- Reading level: 6 - 9 years
- Paperback: 128 pages
- Publisher: Aladdin; 1 edition (7 May 2013)
- Language: English
- ISBN-10: 9781442482579
- ISBN-13: 978-1442482579
- ASIN: 1442482575
- Product Dimensions: 13 x 1 x 19.4 cm
- Average Customer Review: Be the first to review this item
Amazon Bestsellers Rank:
#3,37,237 in Books (See Top 100 in Books)
- #2152 in Children's Science Fiction (Books)
- #4845 in Children's Family, Personal & Social Issues (Books)
- #7689 in Children's Fantasy (Books)
The Lost Princess (Mermaid Tales) Paperback – Import, 7 May 2013
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About the Author
Debbie Dadey is an award-winning children’s book author who has written more than 150 books. She is best known for her series The Adventures of the Bailey School Kids, written with Marcia Thornton Jones. Debbie lives with her husband, three children, and three dogs in Sevierville, Tennessee.
Excerpt. © Reprinted by permission. All rights reserved.
CLASS, HERE’S A RIDDLE. What creature has a head, a soft body, and one foot?” Mrs. Karp asked her classroom of twenty third graders.
One excited merboy blurted out, “A dolphin with a big belly?”
Mrs. Karp raised a green eyebrow. “No, Rocky, these creatures sometimes have a shell. Can anyone else tell me the correct answer?”
Shelly Siren pushed her red hair out of her face and slowly raised her hand. “Is it a mollusk?”
Mrs. Karp slapped her white tail on her marble desk. “Correct! And mollusks are the subject of our next project.”
Rocky groaned. “Mrs. Karp, do we have to do another seaweed report?” The entire class held its breath. The merkids had been at Trident Academy for only a few weeks, and already they’d done assignments on sharks, whales, krill, and famous merpeople.
“No. Instead of reports we’ll be making sculptures!” Mrs. Karp said. “Tomorrow your art teacher, Miss Haniver, will give you a lesson on sculpting. Won’t that be delightful?” Mrs. Karp smiled at the merboys and mergirls.
Shelly thought making a sculpture sounded hard, but she hoped it’d be easier than a written report. She’d much rather be playing Shell Wars than sculpting or writing a paper. Shell Wars was a fun game where you used a whale bone to toss a shell into a chest guarded by an octopus, while the other team tried to stop you from scoring.
Shelly’s good friend Kiki Coral asked, “Mrs. Karp, I read in the Trident City Tide that there’s a group of vampire squid living on the other side of Whale Mountain. Are they mollusks?”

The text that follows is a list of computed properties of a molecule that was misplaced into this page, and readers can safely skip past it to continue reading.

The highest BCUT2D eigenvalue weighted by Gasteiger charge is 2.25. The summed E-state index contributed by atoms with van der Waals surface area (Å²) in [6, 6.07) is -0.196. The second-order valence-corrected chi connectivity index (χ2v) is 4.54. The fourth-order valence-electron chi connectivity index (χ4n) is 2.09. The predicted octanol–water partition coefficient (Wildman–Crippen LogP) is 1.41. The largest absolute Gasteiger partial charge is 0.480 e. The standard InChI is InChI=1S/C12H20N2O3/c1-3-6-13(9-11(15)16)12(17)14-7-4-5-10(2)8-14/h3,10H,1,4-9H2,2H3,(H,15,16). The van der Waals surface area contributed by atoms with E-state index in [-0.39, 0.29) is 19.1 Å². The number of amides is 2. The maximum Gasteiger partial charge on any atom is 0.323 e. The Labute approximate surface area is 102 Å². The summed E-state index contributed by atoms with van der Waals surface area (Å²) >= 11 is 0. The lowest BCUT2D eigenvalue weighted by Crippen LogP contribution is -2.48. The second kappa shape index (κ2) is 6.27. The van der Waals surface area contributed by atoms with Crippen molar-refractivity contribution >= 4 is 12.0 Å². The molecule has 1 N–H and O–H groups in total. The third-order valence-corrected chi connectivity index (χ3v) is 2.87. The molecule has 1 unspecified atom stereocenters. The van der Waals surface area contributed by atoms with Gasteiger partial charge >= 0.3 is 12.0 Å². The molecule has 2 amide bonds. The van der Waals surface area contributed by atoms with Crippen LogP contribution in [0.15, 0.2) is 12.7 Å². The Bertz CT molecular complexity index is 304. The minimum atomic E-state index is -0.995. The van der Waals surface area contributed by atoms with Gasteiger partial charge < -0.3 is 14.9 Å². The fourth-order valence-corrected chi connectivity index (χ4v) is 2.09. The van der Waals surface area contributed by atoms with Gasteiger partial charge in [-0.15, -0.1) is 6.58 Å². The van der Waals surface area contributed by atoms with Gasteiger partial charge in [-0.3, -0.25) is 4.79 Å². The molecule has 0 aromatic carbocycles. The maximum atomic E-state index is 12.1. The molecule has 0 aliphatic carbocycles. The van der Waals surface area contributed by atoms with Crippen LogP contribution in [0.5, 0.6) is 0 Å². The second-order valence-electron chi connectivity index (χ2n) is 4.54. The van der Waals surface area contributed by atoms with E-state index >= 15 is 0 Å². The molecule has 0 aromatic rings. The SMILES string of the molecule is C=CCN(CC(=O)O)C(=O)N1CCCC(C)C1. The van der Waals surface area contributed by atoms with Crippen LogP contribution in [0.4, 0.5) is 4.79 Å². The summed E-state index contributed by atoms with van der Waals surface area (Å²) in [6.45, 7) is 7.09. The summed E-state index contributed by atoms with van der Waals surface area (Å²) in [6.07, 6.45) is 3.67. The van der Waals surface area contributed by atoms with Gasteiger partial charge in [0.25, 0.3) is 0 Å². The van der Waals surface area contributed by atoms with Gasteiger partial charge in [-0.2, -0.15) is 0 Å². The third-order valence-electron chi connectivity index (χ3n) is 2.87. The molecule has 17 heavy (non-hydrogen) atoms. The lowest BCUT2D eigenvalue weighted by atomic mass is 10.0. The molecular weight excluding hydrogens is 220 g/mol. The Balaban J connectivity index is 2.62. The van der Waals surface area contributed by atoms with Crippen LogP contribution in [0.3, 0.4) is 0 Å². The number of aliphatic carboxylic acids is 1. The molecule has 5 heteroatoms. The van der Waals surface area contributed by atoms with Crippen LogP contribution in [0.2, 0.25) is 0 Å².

Mrs. Karp nodded. “Yes, they are. Vampire squid are one of my favorite mollusks because their light organs make a lovely glow when they are disturbed.”
“Vampire squid?” Rocky gasped. “I’ve heard about them. They come into your shell at night and suck your blood!”
A few merkids squealed. Shelly’s other close friend, Echo Reef, looked ready to cry. “Is that true?”
Mrs. Karp frowned at Rocky. “Of course not. That’s just an old mertale told to scare merkids.”
Echo’s eyes widened and her pink tail shook. “It worked,” she whispered to Shelly. “I’m terrified.”
“Now, students, we have quite a busy day. First, we’re going to meet Madame Hippocampus, who will teach you merology. Then, after lunch, we’ll visit the library so you can decide which mollusk you would like to sculpt.”
Rocky and a few other boys frowned. “Do we have to study merology?” Rocky asked.
“Of course,” Mrs. Karp said. “To be a well-rounded merperson, you must know everything about merhistory, government, and society. And, class, if you have never seen a hippocampus before, do not scream when you first see Madame. It is not polite.”
“A hippocampus!” Rocky shrieked. “I heard they have six heads and twelve eyes!”
Mrs. Karp glared at Rocky. “That will be quite enough. You must stop spreading these silly rumors. They can only cause trouble.”
“What’s a hippocampus?” Shelly whispered to Kiki as they glided to line up. Kiki was probably one of the smartest merstudents in class and usually knew the answers.
Kiki whispered back, “A hippocampus is part dolphin and part horse. But I’ve never seen one. I wonder which part is which.”
“I guess we’ll find out soon enough,” Shelly said. “Whatever she looks like, I sure hope she’s nice.”
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